Saturday, August 27, 2016


It was a rainy day so I decided to sew a pocket into a skirt I have been wearing a lot this summer. I hardly want to buy anything anymore WITHOUT pockets, but I still have plenty of clothes that I purchased pre-Pocket Awakening, and every time I wear them I wonder if there isn’t a way to just stitch a fold in there for my lip balm at least.

This skirt's getting an upgrade!

My first idea was to steal the pocket pattern from a pants patterned I already owned, but when I got out the pattern, I realized it was for cargo pants from the 90s and the pocket for those pants might be a bit much (seen below, on left). Instead I found a dress with a pocket that works well and traced its pocket onto a scrap of tracing paper I found on top of the sewing room garbage (seen below, center). Then I sat back in awe of the size difference and lamented that smart phones and cargo pants weren’t in vogue simultaneously.

The fabric I used for my pocket fell off of the fabric shelf when I was pawing through the patterns. It is a piece of leftover muslin that happened to be the PERFECT size for one pocket. (My fabric shelves are a disaster right now and I often walk in to find fabrics in a heap on the floor. I think the cat tries to sit in there sometimes. But I wanted to be honest with you about how I make decisions while sewing, and more often than not it’s based on ready accessibility and chance.)

I ironed the muslin, pinned the pattern onto it, and then cut it out.

Next, I had to rip out the seam on the edge of the skirt where I wanted to place my pocket. I only ripped out a section just long enough for the pocket because, while it is easier to put in a pocket with completely detached front and back pieces of skirt, I didn’t want to take out the elastic and all that because I don’t like seam ripping THAT much. It had both a straight stitch and a serger stitch, so it took a little bit of work to get all the stitches out, but fortunately I am very experienced in seam ripper usage from many errant seams over the years. Running the seam ripper through the serged stitches worked pretty well.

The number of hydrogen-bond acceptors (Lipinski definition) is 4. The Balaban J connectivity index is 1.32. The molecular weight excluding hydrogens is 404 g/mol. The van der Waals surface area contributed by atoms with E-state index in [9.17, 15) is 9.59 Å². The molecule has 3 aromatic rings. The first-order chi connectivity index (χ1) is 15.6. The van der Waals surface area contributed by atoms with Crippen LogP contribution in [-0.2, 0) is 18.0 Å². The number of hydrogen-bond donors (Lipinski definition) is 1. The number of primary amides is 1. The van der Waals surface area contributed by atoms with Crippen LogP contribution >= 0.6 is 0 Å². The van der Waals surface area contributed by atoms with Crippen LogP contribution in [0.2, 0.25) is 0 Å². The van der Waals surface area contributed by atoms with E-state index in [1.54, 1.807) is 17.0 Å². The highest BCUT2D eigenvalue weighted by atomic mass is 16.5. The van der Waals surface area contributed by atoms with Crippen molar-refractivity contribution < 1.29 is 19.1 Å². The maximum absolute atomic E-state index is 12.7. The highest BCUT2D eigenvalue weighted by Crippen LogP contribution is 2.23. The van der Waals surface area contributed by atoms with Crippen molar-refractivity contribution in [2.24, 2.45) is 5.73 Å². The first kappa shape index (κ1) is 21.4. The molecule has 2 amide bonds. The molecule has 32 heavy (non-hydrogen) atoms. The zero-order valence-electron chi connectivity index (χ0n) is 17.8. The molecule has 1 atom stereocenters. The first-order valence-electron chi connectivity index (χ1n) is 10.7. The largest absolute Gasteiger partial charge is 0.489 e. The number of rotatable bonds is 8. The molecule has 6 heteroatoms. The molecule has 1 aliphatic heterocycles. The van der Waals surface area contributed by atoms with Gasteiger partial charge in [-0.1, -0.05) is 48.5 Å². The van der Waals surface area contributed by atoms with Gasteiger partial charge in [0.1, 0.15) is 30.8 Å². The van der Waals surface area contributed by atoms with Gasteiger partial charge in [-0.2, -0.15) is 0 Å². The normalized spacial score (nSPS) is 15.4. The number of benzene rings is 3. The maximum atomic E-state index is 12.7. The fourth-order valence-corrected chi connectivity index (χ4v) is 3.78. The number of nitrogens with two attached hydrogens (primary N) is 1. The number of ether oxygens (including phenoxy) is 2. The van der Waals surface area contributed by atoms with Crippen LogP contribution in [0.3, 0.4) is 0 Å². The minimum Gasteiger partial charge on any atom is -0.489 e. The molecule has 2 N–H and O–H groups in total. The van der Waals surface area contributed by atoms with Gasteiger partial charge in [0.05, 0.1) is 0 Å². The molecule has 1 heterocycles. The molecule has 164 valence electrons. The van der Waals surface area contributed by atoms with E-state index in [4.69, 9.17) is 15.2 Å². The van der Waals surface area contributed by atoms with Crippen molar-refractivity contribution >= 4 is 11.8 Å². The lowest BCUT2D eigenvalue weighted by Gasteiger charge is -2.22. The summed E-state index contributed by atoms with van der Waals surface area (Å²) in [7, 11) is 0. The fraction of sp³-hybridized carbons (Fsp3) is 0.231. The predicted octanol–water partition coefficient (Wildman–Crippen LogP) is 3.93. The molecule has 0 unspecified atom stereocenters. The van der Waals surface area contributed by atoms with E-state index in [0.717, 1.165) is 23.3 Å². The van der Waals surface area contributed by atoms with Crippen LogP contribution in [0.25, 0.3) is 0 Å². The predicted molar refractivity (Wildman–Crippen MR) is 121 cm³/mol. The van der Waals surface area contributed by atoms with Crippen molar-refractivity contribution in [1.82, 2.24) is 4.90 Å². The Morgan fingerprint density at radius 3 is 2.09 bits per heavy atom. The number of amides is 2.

Then I pinned the pocket to the skirt, right sides together. (That’s a lie. I first pinned the pocket wrong sides together, sewed it, and then had to seam rip it all out when I realized I’d done it wrong.) I placed one pocket piece on the front of the skirt, and one on the back. I used a 3/8” seam allowance and sewed the two pieces into place.

The next step was to attached the two sides of the pocket together. I turned the skirt inside out, aligned the two halves of the pocket, and pinned. I stitched around the outside of the pocket, also using a 3/8” seam allowance. (The bottom and the top where the stitches meet up with the side seam on the skirt are always a mystery to me when installing pockets, so I did my best and cleaned up the gaps later.)

Finally, it’s the moment of truth! I turned the skirt right side out and tried it on. I was happy to find out that I had put my pocket on the right side even though I had forgotten to check when I started. I look forward to wearing this skirt again soon where I can keep my phone and lip balm close at hand throughout the day!

Tuesday, August 2, 2016

They Sent Us to College

They sent us to college to get diplomas and jobs from which we could retire, but instead we got opinions and debt. We job hop and get laid off and change our careers every other year, eschewing the stability for which they worked their entire lives. They told us we could be anything so we wanted to try everything. And they probably feel let down by all this. They probably think they failed, and we’re failing, and we just don’t get it. But we feel empowered. We feel liberated. Like we really do get it. We get all of it. We are alive and making our own decisions. We are trying new things and changing our minds. We are free to be anything and think anything and marry whomever we please. But one day when our kids grow up and put into practice all the things we thought we were teaching them over the years, we’ll be just as surprised as our parents were with us. The things we valued will be cast aside as they grow into their own strengths, test their own ideas, and live the lives stretched out before them, full of promise. We’ll ask ourselves “What went wrong?” and “How can they live like that?” as we take refuge in the boxes we’ve built from our experiences and settle down on the securely anchored cushions of our worldview where it is safe.